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After the Bar

Practice Areas & Settings

Effective Witness Preparation

Theodore Charles Hirt

Effective Witness Preparation

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Witness preparation is one of the most challenging tasks for an attorney. But effective preparation—whether for a deposition, an investigation, or a trial—is well worth the time spent with the prospective witness.

Be Prepared

First and foremost, attorneys must set aside a significant amount of time to prepare for a witness meeting. Attorneys should carefully review the substantive issues involved, create a detailed outline of questions, and organize case documents to review with the witness. Witness preparation cannot be approached casually.

Help the Witness Focus

Schedule the preparation meeting at a time that allows the witness to focus well. Ask what time of day works best for scheduling a prep time. Some people do best in the mornings while others do better in the afternoon. Additionally, the witness should not be diverted by phone calls, emails, or other business demands.

Be Thorough

It’s important to schedule two separate preparation sessions. The first session should occur approximately one week or ten days before the deposition or hearing, and the second session should be at least a few days before the actual date of testimony. The second session gives the attorney and the witness the opportunity to take into account any intervening events in the case.

Determine first if the preparation session is protected by attorney-client privilege or a governmental privilege. Be aware that if you are preparing a nonparty witness, that likely means that no privilege applies, so that anything said during the session is subject to disclosure or discovery. The attorney should explain relevant confidentiality rules to the witness.

At the beginning of the session, discuss the overall case with the witness and, if appropriate, some of your case strategy. The witness needs to know his or her role in the case and its importance. Try to clear up any misunderstandings or confusion about the witness’s participation.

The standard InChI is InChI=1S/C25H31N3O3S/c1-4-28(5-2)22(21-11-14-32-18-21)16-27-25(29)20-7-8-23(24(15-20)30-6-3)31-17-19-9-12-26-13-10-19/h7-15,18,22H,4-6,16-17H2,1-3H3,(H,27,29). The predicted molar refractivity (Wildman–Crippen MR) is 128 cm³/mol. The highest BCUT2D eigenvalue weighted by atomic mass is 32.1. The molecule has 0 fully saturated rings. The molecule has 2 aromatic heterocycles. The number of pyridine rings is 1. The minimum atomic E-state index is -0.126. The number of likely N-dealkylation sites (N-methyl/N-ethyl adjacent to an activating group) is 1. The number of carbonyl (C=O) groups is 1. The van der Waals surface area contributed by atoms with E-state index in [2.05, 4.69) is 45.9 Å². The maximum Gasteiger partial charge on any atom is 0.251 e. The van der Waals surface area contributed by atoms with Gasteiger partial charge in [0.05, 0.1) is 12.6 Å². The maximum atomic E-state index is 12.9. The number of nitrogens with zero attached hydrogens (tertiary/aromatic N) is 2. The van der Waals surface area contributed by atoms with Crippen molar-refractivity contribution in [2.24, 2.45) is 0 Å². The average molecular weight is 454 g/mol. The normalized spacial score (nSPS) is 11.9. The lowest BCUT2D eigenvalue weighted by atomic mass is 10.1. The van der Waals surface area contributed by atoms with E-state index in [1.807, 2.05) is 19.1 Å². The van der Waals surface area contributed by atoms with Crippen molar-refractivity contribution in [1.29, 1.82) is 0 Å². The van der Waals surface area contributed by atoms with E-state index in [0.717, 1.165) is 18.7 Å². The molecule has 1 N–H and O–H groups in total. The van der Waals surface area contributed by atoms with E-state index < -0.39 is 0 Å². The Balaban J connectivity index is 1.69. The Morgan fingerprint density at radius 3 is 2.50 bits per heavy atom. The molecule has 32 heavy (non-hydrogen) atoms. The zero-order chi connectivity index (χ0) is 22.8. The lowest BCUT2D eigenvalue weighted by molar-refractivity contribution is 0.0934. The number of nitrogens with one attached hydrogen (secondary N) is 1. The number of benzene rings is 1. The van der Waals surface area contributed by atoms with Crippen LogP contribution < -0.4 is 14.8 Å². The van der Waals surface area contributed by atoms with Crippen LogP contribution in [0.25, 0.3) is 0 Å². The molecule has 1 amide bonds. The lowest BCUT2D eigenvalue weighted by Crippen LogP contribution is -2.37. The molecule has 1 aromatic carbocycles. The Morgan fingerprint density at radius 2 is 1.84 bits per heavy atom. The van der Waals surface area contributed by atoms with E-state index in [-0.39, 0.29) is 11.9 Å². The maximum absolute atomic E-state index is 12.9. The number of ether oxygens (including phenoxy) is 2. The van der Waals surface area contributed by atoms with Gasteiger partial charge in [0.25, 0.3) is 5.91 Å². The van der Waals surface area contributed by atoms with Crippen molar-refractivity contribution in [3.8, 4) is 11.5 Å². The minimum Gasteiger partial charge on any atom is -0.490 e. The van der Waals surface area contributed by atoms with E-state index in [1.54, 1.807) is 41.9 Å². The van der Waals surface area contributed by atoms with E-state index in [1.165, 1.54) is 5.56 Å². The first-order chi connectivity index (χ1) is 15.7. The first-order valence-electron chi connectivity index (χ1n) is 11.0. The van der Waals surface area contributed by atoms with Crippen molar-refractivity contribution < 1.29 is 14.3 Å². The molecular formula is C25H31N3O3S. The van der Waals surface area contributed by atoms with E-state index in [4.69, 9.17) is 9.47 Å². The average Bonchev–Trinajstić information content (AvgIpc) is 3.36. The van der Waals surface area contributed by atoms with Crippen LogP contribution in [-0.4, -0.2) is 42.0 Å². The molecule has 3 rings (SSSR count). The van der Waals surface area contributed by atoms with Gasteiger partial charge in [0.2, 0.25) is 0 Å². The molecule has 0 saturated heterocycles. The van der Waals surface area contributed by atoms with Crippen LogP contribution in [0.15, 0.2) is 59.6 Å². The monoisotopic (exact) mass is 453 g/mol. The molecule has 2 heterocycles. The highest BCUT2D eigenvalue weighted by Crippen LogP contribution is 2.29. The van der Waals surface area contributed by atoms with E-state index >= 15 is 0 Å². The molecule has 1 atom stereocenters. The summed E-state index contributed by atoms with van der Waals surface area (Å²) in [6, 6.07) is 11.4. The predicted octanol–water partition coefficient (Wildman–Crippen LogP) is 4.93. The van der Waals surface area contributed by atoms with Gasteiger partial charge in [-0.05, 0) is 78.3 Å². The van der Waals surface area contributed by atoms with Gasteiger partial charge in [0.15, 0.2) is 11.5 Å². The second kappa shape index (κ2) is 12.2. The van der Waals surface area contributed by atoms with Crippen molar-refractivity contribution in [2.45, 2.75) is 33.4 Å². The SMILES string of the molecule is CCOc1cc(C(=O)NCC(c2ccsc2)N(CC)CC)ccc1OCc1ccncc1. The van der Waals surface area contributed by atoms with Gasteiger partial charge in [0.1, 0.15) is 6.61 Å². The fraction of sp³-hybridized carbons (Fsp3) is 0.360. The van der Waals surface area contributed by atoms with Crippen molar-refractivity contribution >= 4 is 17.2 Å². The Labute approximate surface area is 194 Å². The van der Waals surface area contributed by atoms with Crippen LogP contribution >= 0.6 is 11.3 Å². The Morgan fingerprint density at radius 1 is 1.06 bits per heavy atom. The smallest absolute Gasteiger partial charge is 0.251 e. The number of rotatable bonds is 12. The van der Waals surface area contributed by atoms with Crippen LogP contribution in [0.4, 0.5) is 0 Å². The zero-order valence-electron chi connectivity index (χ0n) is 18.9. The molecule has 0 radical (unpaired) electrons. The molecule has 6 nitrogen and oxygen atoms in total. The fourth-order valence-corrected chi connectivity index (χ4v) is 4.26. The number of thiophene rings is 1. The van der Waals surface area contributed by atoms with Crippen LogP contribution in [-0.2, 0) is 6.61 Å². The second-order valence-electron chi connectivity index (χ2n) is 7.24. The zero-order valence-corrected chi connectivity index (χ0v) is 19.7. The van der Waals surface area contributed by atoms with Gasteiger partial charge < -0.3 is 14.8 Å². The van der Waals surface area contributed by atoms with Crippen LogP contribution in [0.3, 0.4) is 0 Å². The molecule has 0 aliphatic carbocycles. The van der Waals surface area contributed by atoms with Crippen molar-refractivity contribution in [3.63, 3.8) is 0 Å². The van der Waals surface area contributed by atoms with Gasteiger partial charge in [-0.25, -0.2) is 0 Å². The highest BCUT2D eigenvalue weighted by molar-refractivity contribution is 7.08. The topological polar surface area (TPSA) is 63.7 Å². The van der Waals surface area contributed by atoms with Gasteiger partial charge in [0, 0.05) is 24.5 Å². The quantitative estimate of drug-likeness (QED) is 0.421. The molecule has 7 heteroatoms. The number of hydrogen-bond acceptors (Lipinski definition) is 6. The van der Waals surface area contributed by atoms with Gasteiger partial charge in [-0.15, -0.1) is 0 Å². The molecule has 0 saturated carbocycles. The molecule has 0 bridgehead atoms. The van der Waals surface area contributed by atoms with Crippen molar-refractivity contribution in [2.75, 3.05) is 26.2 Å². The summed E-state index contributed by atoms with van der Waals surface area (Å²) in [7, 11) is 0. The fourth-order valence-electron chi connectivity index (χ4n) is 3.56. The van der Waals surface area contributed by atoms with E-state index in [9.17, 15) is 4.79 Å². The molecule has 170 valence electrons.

Be Inquisitive

Your primary goal is to learn the witness’s account of the facts and events as the witness recalls them. Allow the witness first to give a narrative of the events at issue in the proceeding. A narrative provides the attorney with valuable insights into how well the witness will testify. Observe body language or word choice in answering questions. After the narrative is completed, ask the witness specific questions using “who,” “what,” “where,” “when,” and “why” questions.

It may be helpful to share the pleadings or pending motions and some of the discovery in the case. It is also essential to discuss with the witness any key documents that he or she wrote or reviewed so that you will better understand the witness’s role and how the witness will respond to difficult questions about the documents.

Be Instructive and Constructive

Give clear guidance on how to answer questions. Typical instructions at deposition preparation include:

  • do not start to answer the question until the question has been asked;
  • pause before answering, to make sure that you understand the question, and to allow your attorney to state any objection; and use that time to prepare a clear answer to the question;
  • do not volunteer information;
  • do not guess an answer; if you cannot remember an event or conversation, readily acknowledge that lack of recall, rather than guess or speculate;
  • answer the question asked, not a variation of the question, or the question you think should have been asked instead;
  • pay close attention when the attorney may be asking you to provide privileged conversations or information;
  • be calm and patient—do not get into arguments with the questioning attorney.

No preparation session is complete without at least one mock examination of the witness. The lead attorney should be prepared with a detailed outline of questions that he or she will ask at trial. The witness can then practice the testimony. A second attorney should conduct a deposition-style examination or a trial cross-examination to determine how the witness responds under pressure.


Attorneys must devote considerable time to prepare a witness for an experience he or she has probably never had, and that most likely will cause anxiety. Time spent wisely with a witness will help the finder of fact better understand the issues and make the best decisions in your case.

This article is an abridged and edited version of one that originally appeared in the summer 2018 issue of Pass It OnPass It On is a publication of the American Bar Association Government and Public Sector Lawyers Division.